New Expungement Ruling, A Felony is a Felony
When it comes to expungement, a felony is a felony is a felony.
The recent Minnesota Court of Appeals ruling in State v. S.A.M. will have a big impact on Minnesotans seeking to expunge felony convictions. Unless the felony is one of those listed in Minn. Stat. § 609A.02, subd. 3(b), the conviction is not eligible for expungement.
In State v. S.A.M., S.A.M. was charged with, among other things, second-degree burglary. Second-degree burglary is not one of the felonies listed as eligible for expungement in Minn. Stat. § 609A.02, subd. 3(b). S.A.M. pled guilty to second-degree burglary in exchange for the State dismissing the remaining charges, agreeing to a stay of imposition and a 90-day jail sentence.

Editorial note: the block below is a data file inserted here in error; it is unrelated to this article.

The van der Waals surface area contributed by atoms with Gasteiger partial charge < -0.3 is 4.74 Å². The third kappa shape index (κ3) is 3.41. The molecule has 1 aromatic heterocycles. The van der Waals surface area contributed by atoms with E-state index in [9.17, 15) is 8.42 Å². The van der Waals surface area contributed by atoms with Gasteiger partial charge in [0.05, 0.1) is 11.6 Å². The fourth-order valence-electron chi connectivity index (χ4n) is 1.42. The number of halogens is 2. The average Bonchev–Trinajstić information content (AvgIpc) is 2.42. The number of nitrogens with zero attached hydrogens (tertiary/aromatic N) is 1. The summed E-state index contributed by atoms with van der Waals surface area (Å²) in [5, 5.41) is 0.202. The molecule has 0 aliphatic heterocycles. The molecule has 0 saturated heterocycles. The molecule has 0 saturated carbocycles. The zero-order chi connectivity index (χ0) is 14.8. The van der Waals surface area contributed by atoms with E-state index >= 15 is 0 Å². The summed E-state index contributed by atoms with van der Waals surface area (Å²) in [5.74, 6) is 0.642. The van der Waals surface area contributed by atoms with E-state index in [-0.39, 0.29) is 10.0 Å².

In a stay of imposition, the defendant is placed on probation with intermediate sanctions such as paying fines, remaining law abiding, completing jail time or community work service. If the conditions are completed during the probationary period, the offense may be reduced from a felony to a misdemeanor.
S.A.M. successfully completed his probation and was discharged. His felony conviction for second-degree burglary was reduced to a misdemeanor. S.A.M. sought to expunge this conviction as a misdemeanor expungement. The Court of Appeals ruled that S.A.M.’s conviction was not eligible for expungement because what matters is what the defendant was originally convicted of rather than the later reduction of the conviction to a misdemeanor.